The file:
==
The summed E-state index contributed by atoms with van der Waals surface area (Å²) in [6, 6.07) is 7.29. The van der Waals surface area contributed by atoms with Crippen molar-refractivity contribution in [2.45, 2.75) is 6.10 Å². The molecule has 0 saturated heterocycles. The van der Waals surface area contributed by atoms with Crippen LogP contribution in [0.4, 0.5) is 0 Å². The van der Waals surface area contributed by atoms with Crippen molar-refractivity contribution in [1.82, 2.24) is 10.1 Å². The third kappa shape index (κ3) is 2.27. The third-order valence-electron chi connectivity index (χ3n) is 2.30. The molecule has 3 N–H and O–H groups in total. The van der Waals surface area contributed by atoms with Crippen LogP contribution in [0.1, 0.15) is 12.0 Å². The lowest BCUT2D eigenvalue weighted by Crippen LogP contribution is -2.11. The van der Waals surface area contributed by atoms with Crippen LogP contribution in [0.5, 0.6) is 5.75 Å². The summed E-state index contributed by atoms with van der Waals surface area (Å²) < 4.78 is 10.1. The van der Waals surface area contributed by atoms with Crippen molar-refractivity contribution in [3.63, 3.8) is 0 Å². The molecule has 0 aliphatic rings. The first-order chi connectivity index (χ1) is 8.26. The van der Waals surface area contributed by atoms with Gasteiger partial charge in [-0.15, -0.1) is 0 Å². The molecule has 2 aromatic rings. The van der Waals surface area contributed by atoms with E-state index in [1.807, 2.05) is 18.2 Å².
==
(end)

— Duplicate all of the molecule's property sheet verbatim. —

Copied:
The summed E-state index contributed by atoms with van der Waals surface area (Å²) in [6, 6.07) is 7.29. The van der Waals surface area contributed by atoms with Crippen molar-refractivity contribution in [2.45, 2.75) is 6.10 Å². The molecule has 0 saturated heterocycles. The van der Waals surface area contributed by atoms with Crippen LogP contribution in [0.4, 0.5) is 0 Å². The van der Waals surface area contributed by atoms with Crippen molar-refractivity contribution in [1.82, 2.24) is 10.1 Å². The third kappa shape index (κ3) is 2.27. The third-order valence-electron chi connectivity index (χ3n) is 2.30. The molecule has 3 N–H and O–H groups in total. The van der Waals surface area contributed by atoms with Crippen LogP contribution in [0.1, 0.15) is 12.0 Å². The lowest BCUT2D eigenvalue weighted by Crippen LogP contribution is -2.11. The van der Waals surface area contributed by atoms with Crippen LogP contribution in [0.5, 0.6) is 5.75 Å². The summed E-state index contributed by atoms with van der Waals surface area (Å²) < 4.78 is 10.1. The van der Waals surface area contributed by atoms with Crippen molar-refractivity contribution in [3.63, 3.8) is 0 Å². The molecule has 0 aliphatic rings. The first-order chi connectivity index (χ1) is 8.26. The van der Waals surface area contributed by atoms with Gasteiger partial charge in [-0.15, -0.1) is 0 Å². The molecule has 2 aromatic rings. The van der Waals surface area contributed by atoms with E-state index in [1.807, 2.05) is 18.2 Å².